Webster Hall was constructed for Charles Goldstein in 1886-87, with an eastern annex in 1892, to the designs of architect Charles Rentz, Jr. The original structure was built in the Queen Anne style, and the annex in the Renaissance Revival style. Responding to the local need for a community center and gathering place, Webster Hall has operated throughout its history as one of Greenwich Village and the East Village’s leading public rental halls and social centers. It has been the venue for countless balls, dances, receptions, lectures, meetings, conventions, political and union rallies, military functions, concerts, performances, festivities, and sporting and fundraising events, particularly for the working-class and immigrant populations of the Lower East Side. It was designated a New York City Landmark (NYCL) in 2007 (click HERE for the designation report).
In the same year as the construction of Webster Hall, the first of five old law tenements was constructed at 112 East 11th Street. The oldest of the tenements on the block, No. 112 was designed by William Graul. Graul was an established architect in New York City by 1868, and he designed a wide variety of buildings in various styles that can be found within the Greenwich Village, Greenwich Village Extension II, Carnegie Hill, Tribeca North, Tribeca West and East Village/Lower East Side Historic Districts. No. 114 was constructed next in 1889 and was designed by Julius Kastner. Kastner established his practice in New York City in 1871 and during his career designed both residential and commercial buildings throughout New York City. Nos. 116, 118, and 120 were built between 1891 and 1892 and designed by Oswald Wirz. Also responsible for 56-58 Pine Street (a designated New York City landmark), Wirz emigrated from Switzerland in 1880 and designed both commercial and residential structures throughout the City.
All five buildings replaced early 19th century row houses along this stretch of East 11th Street. They are dumbell in plan, typical of old law tenements, and were largely designed in the Beaux Arts style. These buildings are mostly unchanged on their front elevations, with a significant amount of their classically inspired ornament and details intact. A review of census records from the early 20th century reveals a variety of first and second generation immigrant families as well as a number of individuals with American-born parents. Germany was the most common country of origin of residents (not surprising given its proximity to Kleine Deutschland), but those from Italy, Russia, Spain and Ireland could also be found within.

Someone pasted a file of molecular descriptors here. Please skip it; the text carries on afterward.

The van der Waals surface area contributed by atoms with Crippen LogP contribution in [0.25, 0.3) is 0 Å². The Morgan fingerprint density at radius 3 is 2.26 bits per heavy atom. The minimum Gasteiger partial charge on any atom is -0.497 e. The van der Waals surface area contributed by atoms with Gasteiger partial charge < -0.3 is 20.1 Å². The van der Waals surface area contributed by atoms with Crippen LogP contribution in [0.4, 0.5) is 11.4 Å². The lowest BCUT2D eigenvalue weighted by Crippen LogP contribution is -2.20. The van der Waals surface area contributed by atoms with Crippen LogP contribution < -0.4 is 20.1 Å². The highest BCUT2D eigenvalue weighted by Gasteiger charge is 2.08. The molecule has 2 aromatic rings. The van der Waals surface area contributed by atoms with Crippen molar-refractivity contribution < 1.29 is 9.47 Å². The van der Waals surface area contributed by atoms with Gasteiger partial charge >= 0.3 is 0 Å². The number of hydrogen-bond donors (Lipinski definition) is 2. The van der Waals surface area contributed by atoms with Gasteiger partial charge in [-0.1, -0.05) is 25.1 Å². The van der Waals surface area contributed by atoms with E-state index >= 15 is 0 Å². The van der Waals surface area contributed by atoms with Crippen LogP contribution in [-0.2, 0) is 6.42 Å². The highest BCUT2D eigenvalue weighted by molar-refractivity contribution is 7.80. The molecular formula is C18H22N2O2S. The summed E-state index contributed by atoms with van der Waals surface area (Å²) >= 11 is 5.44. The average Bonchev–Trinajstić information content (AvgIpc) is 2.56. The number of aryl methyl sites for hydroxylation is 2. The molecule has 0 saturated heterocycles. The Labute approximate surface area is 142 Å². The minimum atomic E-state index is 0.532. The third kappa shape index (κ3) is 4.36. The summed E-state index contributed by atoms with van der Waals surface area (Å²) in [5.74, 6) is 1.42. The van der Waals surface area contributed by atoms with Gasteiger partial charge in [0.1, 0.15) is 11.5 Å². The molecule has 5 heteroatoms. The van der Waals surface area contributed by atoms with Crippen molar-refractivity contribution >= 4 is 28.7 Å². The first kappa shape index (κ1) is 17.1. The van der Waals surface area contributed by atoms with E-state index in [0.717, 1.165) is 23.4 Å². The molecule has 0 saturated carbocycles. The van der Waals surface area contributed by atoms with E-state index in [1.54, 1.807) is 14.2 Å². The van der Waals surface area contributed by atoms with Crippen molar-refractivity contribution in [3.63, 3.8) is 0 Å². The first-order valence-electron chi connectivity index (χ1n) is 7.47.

The Cooper Station Post Office was built 1936-37, as part of the public works program and as one of twelve post offices constructed around New York City during the 1930’s. Built to serve the East Village, the Cooper Station was designed by William Dewey Foster. Foster was responsible for structures in both New York City and Washington D.C., including ten post offices in New York City and its immediate suburbs. Cooper Station was designed in the Classical Revival style and its most dramatic feature is the curve of the facade at the irregular corner of the site, located at the intersection of Fourth Avenue and East 11th Street. Further highlighting the curve of this building is the two-story colonnade comprised of seven, reeded Doric columns which delineate the corner bays. The Cooper Station Post Office was listed on the New York State and National Registers of Historic Places in 1982 (click HERE for the designation report).
The East Village is still woefully under-landmarked, and the loss of Nos. 112-120 East 11th Street is illustrative of how vulnerable its historic resources are to insensitive alteration and demolition. To learn more about the East Village, including its resources and GVSHP’s advocacy efforts, click HERE.